Are Singaporean companies ready to hire people with disabilities? It seems, they now are.
Reflecting this trend are three food delivery companies that employ persons with disabilities not just as office clerks or desk assistants but also as food delivery crew.
To date, Foodpanda employs roughly 60 riders with disabilities (approximately 1% of its entire workforce), while GrabFood provides work for 20 riders with physical disabilities from its 13,000 labour force. Deliveroo, which has 6,000 riders in total, does not have available information on riders’ disabilities but it does enlist people with disabilities as part of its team.
While these workers are still in the minority, there are clear indications that their number is rising.
Based on data from the Ministry of Social and Family Development (as of November 2018), the prevalence rate of Persons with Disabilities (PwDs) in Singapore is as follows:
|POPULATION GROUP||APPROXIMATE PREVALENCE RATE|
|Student population||2.1% of student population|
|18–49 years||3.4% of resident population|
|50 years and above||13.3% of resident population|
From these numbers, it was estimated that over 8,600 persons with disabilities were employed in the private and public sector in 2017, an increase of nearly 9% from the figure in 2015.
As organisations recognise the gains of promoting a diverse workplace, more and more of them are putting in place processes and policies that could attract a wide range of different talents, including those with disabilities, following the wisdom that employees are likely to walk the extra mile when they feel comfortable in their working environment.
According to Ku Geok Boon, chief executive officer of SG Enable, “Persons with disabilities are a valuable talent source. When companies focus on their abilities, persons with disabilities can bring needed skills and competencies, and there could be increased productivity and lower turnover as a result.” She further said that “Many companies also see that as employees interact with colleagues with disabilities, they develop greater empathy and have a deeper appreciation of how everyone can contribute to the organisation’s success.”
Challenges amid efforts at inclusion
The creation and establishment of the Open Door Programme (ODP) by the government is a laudable initiative towards assimilating people with special needs which provides them the means to earn decent income while getting a chance to live a normal life in spite of their impairments.
However, there are still challenges, most especially, in the food delivery sector.
According to executive director Dr Marissa Lee Medjeral-Mills of the Disabled People’s Association (DPA), there is an increase in the number of people with disabilities working in the food delivery business and she attributes the popularity of food delivery jobs to the flexible working arrangements of these companies.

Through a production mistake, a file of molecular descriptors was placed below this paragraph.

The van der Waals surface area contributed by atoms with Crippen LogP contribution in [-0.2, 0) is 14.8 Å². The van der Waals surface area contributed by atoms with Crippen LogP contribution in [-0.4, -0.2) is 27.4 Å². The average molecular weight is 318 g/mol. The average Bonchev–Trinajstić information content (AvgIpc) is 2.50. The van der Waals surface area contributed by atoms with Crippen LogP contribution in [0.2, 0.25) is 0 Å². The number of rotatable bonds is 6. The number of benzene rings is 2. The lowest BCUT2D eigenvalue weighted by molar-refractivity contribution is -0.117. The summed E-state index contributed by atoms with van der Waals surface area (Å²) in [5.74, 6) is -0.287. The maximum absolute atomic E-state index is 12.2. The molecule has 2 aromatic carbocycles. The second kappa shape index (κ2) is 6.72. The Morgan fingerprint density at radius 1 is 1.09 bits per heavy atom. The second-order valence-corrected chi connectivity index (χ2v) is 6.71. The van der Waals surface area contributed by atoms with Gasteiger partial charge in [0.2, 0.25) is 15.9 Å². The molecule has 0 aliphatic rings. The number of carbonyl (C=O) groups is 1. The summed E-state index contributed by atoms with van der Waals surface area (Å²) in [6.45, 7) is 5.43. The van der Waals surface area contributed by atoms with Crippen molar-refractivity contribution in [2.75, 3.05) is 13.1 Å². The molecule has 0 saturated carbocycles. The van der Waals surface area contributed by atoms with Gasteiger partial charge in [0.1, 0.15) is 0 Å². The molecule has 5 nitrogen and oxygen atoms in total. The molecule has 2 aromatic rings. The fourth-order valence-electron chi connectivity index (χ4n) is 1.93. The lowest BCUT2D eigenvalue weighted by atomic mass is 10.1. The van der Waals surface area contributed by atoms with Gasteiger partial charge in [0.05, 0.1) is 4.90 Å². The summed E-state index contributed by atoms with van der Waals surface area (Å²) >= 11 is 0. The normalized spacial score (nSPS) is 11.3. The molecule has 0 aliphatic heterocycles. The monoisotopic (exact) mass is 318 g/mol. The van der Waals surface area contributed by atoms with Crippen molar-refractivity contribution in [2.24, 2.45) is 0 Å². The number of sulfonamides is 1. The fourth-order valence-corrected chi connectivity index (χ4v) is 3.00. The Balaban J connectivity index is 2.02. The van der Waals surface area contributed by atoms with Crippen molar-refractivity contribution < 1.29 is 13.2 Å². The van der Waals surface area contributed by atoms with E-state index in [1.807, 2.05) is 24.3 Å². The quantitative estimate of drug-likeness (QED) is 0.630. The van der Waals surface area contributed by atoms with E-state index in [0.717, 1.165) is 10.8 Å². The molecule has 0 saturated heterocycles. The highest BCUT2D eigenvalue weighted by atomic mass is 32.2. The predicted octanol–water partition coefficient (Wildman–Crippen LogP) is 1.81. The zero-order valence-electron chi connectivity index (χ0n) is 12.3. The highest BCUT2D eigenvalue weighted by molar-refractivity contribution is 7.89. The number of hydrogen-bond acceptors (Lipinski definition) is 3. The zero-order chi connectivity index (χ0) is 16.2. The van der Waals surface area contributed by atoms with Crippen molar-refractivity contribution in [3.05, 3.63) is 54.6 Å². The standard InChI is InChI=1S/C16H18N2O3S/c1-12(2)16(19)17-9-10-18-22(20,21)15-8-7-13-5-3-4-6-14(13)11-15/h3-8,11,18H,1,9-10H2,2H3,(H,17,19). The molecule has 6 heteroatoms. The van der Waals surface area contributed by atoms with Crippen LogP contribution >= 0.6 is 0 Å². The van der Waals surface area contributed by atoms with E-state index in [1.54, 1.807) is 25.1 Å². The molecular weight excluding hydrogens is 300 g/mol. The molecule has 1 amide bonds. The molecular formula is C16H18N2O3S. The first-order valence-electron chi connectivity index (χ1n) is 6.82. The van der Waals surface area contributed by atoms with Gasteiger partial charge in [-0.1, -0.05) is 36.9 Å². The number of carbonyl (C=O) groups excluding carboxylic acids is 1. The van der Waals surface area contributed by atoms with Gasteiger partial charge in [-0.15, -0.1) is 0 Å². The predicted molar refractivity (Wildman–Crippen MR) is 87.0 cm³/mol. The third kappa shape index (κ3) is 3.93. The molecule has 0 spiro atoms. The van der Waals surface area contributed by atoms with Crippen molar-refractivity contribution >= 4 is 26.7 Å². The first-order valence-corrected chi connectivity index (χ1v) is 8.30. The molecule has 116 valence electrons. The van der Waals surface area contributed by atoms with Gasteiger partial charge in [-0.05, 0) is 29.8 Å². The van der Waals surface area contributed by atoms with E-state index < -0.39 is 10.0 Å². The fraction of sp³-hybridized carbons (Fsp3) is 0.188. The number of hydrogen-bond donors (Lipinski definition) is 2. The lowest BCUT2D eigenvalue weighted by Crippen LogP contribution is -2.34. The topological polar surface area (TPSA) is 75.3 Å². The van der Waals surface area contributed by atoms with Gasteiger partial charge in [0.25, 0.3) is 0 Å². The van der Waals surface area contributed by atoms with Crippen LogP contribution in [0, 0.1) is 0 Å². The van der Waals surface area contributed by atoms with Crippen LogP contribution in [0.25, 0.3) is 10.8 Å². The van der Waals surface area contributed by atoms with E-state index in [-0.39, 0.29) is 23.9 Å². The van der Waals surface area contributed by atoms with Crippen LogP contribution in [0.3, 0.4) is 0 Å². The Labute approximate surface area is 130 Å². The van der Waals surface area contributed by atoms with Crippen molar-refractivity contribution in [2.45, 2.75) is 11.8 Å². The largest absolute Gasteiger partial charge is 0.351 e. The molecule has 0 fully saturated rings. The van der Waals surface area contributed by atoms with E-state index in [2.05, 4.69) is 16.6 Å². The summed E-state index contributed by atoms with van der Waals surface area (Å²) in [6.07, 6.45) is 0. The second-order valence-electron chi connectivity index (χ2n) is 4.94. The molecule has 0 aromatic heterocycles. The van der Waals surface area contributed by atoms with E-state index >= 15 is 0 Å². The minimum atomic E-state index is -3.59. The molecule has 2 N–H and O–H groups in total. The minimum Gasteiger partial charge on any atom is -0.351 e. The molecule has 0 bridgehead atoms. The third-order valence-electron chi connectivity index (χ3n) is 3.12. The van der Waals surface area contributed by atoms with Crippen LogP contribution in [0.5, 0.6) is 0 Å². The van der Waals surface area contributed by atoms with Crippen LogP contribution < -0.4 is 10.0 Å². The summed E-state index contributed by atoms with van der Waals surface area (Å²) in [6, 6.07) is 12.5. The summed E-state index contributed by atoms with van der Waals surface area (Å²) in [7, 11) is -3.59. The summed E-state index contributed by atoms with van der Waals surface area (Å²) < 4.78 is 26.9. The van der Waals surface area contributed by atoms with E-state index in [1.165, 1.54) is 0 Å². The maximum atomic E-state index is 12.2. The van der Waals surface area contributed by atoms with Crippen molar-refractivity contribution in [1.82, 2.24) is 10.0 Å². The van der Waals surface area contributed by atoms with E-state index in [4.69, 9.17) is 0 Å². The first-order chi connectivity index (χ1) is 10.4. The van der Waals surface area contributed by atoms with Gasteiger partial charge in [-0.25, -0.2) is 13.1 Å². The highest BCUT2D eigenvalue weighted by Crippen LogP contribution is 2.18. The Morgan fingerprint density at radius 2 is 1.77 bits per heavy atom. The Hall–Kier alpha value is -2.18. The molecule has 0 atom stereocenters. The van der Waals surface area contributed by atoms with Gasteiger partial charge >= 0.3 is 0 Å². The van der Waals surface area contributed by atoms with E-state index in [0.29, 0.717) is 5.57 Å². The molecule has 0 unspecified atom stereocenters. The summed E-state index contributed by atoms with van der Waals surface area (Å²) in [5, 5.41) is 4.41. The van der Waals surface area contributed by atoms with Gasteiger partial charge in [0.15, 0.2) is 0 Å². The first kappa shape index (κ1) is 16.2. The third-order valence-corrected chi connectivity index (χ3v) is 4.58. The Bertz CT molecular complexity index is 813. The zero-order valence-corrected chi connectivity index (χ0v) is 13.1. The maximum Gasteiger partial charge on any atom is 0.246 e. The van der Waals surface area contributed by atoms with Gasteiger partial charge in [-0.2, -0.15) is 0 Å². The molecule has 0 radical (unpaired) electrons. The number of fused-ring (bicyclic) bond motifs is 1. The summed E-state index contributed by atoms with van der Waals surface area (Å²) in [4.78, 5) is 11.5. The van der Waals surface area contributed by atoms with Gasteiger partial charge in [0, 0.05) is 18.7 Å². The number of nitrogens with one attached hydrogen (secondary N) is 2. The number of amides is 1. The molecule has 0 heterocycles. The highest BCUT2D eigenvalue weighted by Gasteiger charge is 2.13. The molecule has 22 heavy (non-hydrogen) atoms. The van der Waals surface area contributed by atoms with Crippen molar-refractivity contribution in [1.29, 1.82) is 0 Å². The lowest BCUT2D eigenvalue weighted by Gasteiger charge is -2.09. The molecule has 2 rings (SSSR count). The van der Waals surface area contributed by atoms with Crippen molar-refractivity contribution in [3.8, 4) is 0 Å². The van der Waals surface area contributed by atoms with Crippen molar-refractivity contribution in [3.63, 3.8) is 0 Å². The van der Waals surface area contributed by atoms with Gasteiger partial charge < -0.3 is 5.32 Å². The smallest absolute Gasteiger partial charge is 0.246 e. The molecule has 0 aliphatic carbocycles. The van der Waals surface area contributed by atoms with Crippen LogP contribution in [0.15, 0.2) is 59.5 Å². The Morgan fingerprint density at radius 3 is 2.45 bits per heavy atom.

Despite the benefits of having a flexible schedule for people with disabilities though, Dr Medjeral-Mills noted some issues for these workers with disabilities.
As a food delivery rider who has cerebral palsy, Ms. Juni Syafiqa Jumat, has her share of negative experiences with customers.
Recalling an incident taking place 10 months ago, while she was working with Deliveroo, a customer refused to pick up his food as she had taken longer than his lunch hour to deliver it.
“My delivery was from Suntec City to Clarke Quay. So I must take MRT. By the time I reached the office, (I was late for) almost half an hour. So they said their lunch time has finished,” she said.
She confided that if she gets orders where she has to travel far, she will decide not to take it as she cannot travel for long hours due to the limited battery life in her wheelchair.
Another PWD shared the same experience. “Customers want me to go fast to send the food to them, or sometimes when (it rains), there will be delays,” said Foodpanda delivery rider Benjamin Lee, who lost his left leg six years ago.
He added that sometimes when he is late, “customers will keep calling,” even if he is unable to pick the phone up as he is riding.
Deliveroo rider Saire Adnan, who is an amputee, talked about a similar experience. “Sometimes, when I (deliver) food, the customer will ask me to come faster. (When I say I have) a disability, sometimes the customer is okay, sometimes the customer is not okay,” he said. He also said that although many customers show compassion once they know that he is physically disabled, others would cancel the order if made to wait too long.
Compassion mixed with pragmatism
Local charity SPD hopes that employers would be more understanding towards riders with disabilities.
For this, both Foodpanda and GrabFood have dedicated channels for riders with disabilities to reach out if they need help. This includes Telegram chats, phone hotlines, in-app help centres, and a dedicated rider website.
All three companies said that an applicant’s disability was never a factor in their decision of whether or not they would partner up with an aspiring rider.
For Deliveroo, as long as the applicant has the appropriate licence for his/her vehicle, and possesses a working smartphone, they would be open to working with that person. Similarly, GrabFood said that they do not see any significant difference in service quality standards between those GrabFood riders without disability from those who have physical or intellectual challenges.
A spokesperson said that GrabFood would hire all rider-applicants as long as they pass the mandatory training process, which is usually done online.
Ultimately, for these workers, it is the chance to work that is the most empowering.
As one PWD rider said, “We are given equal opportunities to earn our own living, just like any other delivery-partner … I am thankful for a job that allows me to earn money while doing something that I like.” /TISG
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